Summer may be wearing a bit thin here in the UK, but my friends, it is alive and kicking in Europe. If you still want a bit of sun, fun, and adventure then there are plenty of places you can pop to for a few nights all across Europe through August and September.
The five cities I’ve listed below are a mix of my favourite destinations, and the most popular ones for British travellers. (ie. the cheapest and easiest to get too!!)
I’ve also done my research and for the next 2 months you can get to all of these cities for less than £180 per person including flights and hotels.
I’ve given a list at the bottom of the page of all my tried and tested websites that will offer you great deals for your trip.
Rome is always popular: the heartland of good food, great wines, and ancient ruins. Not to mention an amazing nightlife scene of restaurants, cafes, and cozy bars down miles of cobbled streets.
Obviously the well-categorized landmarks such as the Colosseum, the Trevi Fountain, and (of course) The Vatican are absolute must-sees. Seeing the Sistine Chapel was one of the most wonderful things I’ve ever done. Be warned though, you can’t stroll happily arm in arm through the Vatican and take your time over every nook and cranny. You are pushed along in what can only be described as a conveyor belt of people. You have little time to stop and so you need to take everything in whilst on the move. I’ve never been to a more crowded attraction (and that includes Disney Land).
The top three things I’d recommend seeing whilst in Rome are
The church of Santa Maria della Concezione dei Cappuccini was built between 1626 and 1631. It is located close to Piazza Barberini. The crypt underneath it contains the remains of 4,000 friars. The bones are arranged along the walls and ceilings in elaborate and ornate patterns. It’s really a sight worth seeing, but not for the faint of heart. There are a hefty number of skulls giving you the silent stare.
This unassuming little key hole sits in the huge doors leading into the Priory of the Knights of Malta. It looks like nothing very special, but if you bend down and look through it you will see the most beautiful picture perfect framing of St Paul’s Basilica.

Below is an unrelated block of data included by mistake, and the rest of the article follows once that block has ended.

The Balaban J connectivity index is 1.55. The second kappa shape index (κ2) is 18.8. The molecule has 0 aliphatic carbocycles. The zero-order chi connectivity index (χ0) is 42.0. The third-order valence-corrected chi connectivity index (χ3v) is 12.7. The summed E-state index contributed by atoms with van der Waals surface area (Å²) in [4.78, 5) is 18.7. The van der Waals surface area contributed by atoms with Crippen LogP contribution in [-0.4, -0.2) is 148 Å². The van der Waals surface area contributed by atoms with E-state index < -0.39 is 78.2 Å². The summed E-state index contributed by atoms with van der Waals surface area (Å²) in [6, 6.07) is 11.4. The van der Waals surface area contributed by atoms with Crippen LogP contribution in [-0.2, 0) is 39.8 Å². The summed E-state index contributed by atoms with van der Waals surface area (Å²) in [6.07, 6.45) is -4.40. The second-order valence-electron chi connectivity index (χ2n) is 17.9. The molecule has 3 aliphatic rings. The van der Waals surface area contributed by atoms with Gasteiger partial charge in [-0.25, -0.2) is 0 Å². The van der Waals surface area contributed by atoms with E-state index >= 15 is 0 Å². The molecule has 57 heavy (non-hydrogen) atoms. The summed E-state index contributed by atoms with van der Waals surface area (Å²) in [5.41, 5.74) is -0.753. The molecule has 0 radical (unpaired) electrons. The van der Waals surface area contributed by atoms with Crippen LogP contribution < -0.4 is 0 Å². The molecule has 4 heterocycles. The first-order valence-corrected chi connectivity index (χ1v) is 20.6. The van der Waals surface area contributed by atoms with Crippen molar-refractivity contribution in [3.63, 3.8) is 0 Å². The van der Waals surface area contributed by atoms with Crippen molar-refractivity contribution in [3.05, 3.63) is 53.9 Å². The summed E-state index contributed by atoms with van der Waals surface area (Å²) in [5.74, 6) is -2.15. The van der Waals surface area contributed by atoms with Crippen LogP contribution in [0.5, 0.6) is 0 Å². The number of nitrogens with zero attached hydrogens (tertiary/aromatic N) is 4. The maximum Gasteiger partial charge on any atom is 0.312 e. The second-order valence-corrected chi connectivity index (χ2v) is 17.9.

Quite literally, The Mouth of Truth, this cheerful guy stands on the left wall of the portico of the Santa Maria in the Cosmedin church. Legend has it that if you put your hand in his mouth and tell a truth then you will leave unharmed, if you tell a lie however…
Heat, sound, music, and life are what you get when you step off the plane into sunny Barcelona. With a population of 1.6 million it’s a thriving city with everything to offer the curious traveller.
Also. Eat the paella. Just trust me. Spanish paella is next level.
One of Antoni Gaudi’s masterpieces, Casa Batllo is not to be missed. There is nothing else like it anywhere in the world, and to visit Barcelona without visting one of Gaudi’s masterpieces is utter sacrilege.
OK, you got me; I love mazes. Like, LOVE MAZES. The first time I saw this park I thought I’d died and gone to heaven. I understand if you are not a garden (or maze) person, then this one won’t be for you. However it is a beautiful place to see in it’s own right.
In English, Royal Square, is a beautiful place to go to just sit out in the sun, drink some wine and watch Barcelona go by. You can people watch and really soak up the atmosphere in the beautiful sunny square I n the Gothic Quarter of Barcelona.
Prague is an utterly stunning city layered in history, culture, and architecture. I’ve never been to another city quite like it. Because it is so affordable to eat and drink there, especially to drink, (compared to the UK) it has unfortunately become a bit of a magnet for English stag do’s (I’m sorry world, really I am). However, despite these it is still a city of elegance and calm. It’s the kind of city where the buskers are four piece string quartets, or where you can round a small forgotten corner and find a tiny bric-a-brac shop selling every piece of beautiful glassware or silver antique you can think of. The top three things I would recommend doing and seeing in Prague are,